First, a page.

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Does'nt it make sense that if the WTC was attacked "The Goverment" would have already had plans to destroy all of it so no info would get in the hands of whatever enemie attacked it? IMO



posted on May, 15 2008 @ 04:20 PM
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Originally posted by Seymour Butz
Of course this supposed indecision ignores the question of if this is the case, then why didn't the designers just use the same ext columns along the whole height, thereby lightening the structure and enabling them to design other areas of the structures even lighter, thereby saving tons of money.


First of all, you are showing your ignorance again.


Because with the use of higher strength steels at the top they were able to lighten the load by using thinner columns. Your arguments here and elsewhere are REALLY starting to show your ignorance of such matters.

I'm done talking to you. So, if you don't mind, don't talk ABOUT me in your posts as this is against the T&C's. If you want to say someting about me, say it to my face. Don't be a coward and say it to other members here. Same goes for bsbray, you shouldn't be talking about him in thread that he is not even a part of. Refute the information, not say we are twoofers and try to make yourself look intellegent when clearly you are not. An example would be your comments about steel and alloys.

And yes, we DO need the specs and drawings to make sure. Are you saying we don't? How do YOU know since you have no engineering background and/or education? Yes, let's just take what they feed us and call it a day. If that works in your little world, so be it. In mine, I need to know the exact structure to make a decision.

BTW, Ihave already said I'm on the fence. So why the vitriol? Because you THINK I'm a twoofer? Typical.



[edit on 5/15/2008 by Griff]

[edit on 5/15/2008 by Griff]



posted on May, 15 2008 @ 04:27 PM
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Originally posted by Pilgrum
Surely all the modelling that led to all the published conclusions is based on reasonably accurate construction data - I hope


I would hope also. How can we be sure though without viewing said documentation ourselves?

Name one other instance in history where scientists and engineers have peer reviewed and agreed with a conclusion without seeing the data used to come to that conclusion first. Please name one time. Other than 9/11.

It's like me putting out a reviewed paper that only I get to see the data and you peer review it and conclude that I am correct from the data that I have selectively given to you. They actually have a word for it. It's called fraud. You don't find this troublesome in the least? Being a scientist? I'm not saying NIST is fraudulent, because they are under gag orders on the documentation themselves.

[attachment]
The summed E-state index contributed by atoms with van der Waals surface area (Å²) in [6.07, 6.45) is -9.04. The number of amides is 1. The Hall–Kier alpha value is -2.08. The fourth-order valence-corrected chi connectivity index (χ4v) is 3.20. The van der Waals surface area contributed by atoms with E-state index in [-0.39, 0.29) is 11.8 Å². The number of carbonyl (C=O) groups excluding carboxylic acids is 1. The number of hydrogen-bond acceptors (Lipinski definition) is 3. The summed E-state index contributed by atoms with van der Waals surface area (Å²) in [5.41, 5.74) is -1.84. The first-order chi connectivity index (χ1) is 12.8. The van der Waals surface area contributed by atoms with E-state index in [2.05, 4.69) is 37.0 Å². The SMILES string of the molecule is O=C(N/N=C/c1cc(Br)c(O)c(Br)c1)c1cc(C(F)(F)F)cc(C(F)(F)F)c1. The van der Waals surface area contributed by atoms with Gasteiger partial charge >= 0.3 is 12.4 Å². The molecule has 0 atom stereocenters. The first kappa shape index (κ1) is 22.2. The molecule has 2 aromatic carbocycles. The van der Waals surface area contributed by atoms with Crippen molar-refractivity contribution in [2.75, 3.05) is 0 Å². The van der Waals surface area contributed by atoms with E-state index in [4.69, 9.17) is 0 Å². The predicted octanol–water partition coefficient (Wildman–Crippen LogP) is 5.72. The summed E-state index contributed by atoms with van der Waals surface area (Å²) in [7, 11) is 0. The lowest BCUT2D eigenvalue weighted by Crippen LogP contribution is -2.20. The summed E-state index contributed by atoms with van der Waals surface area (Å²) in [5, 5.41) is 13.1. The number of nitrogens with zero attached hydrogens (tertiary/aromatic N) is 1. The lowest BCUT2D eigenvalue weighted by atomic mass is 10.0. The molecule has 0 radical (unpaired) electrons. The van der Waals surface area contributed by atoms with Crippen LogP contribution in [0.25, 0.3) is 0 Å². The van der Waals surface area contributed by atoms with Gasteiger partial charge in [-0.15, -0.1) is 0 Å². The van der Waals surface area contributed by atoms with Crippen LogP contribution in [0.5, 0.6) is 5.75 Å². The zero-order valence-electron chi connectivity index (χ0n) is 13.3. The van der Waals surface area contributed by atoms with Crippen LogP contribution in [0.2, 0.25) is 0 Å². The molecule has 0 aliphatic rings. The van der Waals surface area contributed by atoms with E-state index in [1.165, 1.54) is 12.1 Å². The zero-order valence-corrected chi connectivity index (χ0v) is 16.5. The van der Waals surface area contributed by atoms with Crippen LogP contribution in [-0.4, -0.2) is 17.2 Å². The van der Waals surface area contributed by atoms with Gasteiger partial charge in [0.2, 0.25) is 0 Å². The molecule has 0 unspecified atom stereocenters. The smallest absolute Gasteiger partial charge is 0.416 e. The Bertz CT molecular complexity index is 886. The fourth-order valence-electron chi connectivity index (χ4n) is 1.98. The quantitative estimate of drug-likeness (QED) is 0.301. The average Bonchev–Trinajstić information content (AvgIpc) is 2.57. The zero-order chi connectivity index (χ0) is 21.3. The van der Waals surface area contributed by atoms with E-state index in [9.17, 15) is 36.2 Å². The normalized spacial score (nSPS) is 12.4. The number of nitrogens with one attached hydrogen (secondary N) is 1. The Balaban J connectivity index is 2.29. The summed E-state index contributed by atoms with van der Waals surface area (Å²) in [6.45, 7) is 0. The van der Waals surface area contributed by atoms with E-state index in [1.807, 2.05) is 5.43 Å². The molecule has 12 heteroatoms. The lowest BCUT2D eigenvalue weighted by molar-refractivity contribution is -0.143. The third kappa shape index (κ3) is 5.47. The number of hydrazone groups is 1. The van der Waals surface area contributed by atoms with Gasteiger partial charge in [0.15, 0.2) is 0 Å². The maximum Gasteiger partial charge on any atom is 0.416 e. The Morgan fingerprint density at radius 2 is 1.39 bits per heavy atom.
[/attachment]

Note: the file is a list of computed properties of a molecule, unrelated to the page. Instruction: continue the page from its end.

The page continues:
Edit: Ask yourself this. Why are the scientists and engineers around the world barred from studying the global collapses of the only three steel framed buildings in history? Don't we think it might be prudent to have as many minds as possible to avoid future buildings failing from fire?

[edit on 5/15/2008 by Griff]

[edit on 5/15/2008 by Griff]

[edit on 5/15/2008 by Griff]



posted on May, 15 2008 @ 05:03 PM
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Originally posted by Seymour Butz
Or in this case, it is a basis for being able to say, "gee I don't know if the columns at the impact zone were as strong as those at the base."


Which as far as I know is the case. And it would seem a bit strange considering the differing load at the top of the towers as the bottom to have identical steel and the same size. At the top of the tower you have wind loads and weight loads, as well as loads planed for a 707 impact (apparently).


then why didn't the designers just use the same ext columns along the whole height, thereby lightening the structure and enabling them to design other areas of the structures even lighter, thereby saving tons of money.


Saving money in an engineering project has a habit of costing lives. You use more than what is needed to have a good safety margin of a certain load above normal that will still be safe, with a good margin to the danger point. Saving money shouldn't be the priority in such a situation unless you really know what you are doing. Even if you have cheaper materials that have the same strength in principle, you still need to consider the reliability of them. Those towers swayed in the wind, that puts stresses on them. They were probably designed to stand for maybe a century? And so you want to have a maybe 99.999% chance that with foreseeable loads on them they will not fail in any way for 100 years? Cheap materials are not an option, they really aren't.


This is an inescapable result that he has ignored. I asked him in another thread why they would do something so ridiculous as to over design the towers so


I pretty much already answered this, but why not restate - Redundancy is a good thing in design. You need fail safes in structures to ensure they are still safe if something goes wrong. The fact the towers didn't immediately collapse on impact kind of shows that.

And if you believe over design is so bad, why don't you go on a plane which has one fuel pump, one engine, no RAT and electrical control? Because you'd be crazy to.

Edit, what gives me the feeling I'm really going to regret making this post in about 5 minutes? As far as I know I think I've explained it reasonably swell, but I'll let people who are actually structural engineers decide that.

[edit on 15-5-2008 by apex]



posted on May, 15 2008 @ 05:15 PM
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Originally posted by Griff

BTW, Ihave already said I'm on the fence. So why the vitriol? Because you THINK I'm a twoofer? Typical.


I would have posted to you but you said I was on ignore. Fine, here it is.

What you actually post is nowhere near what i would expect from someone that was "on the fence."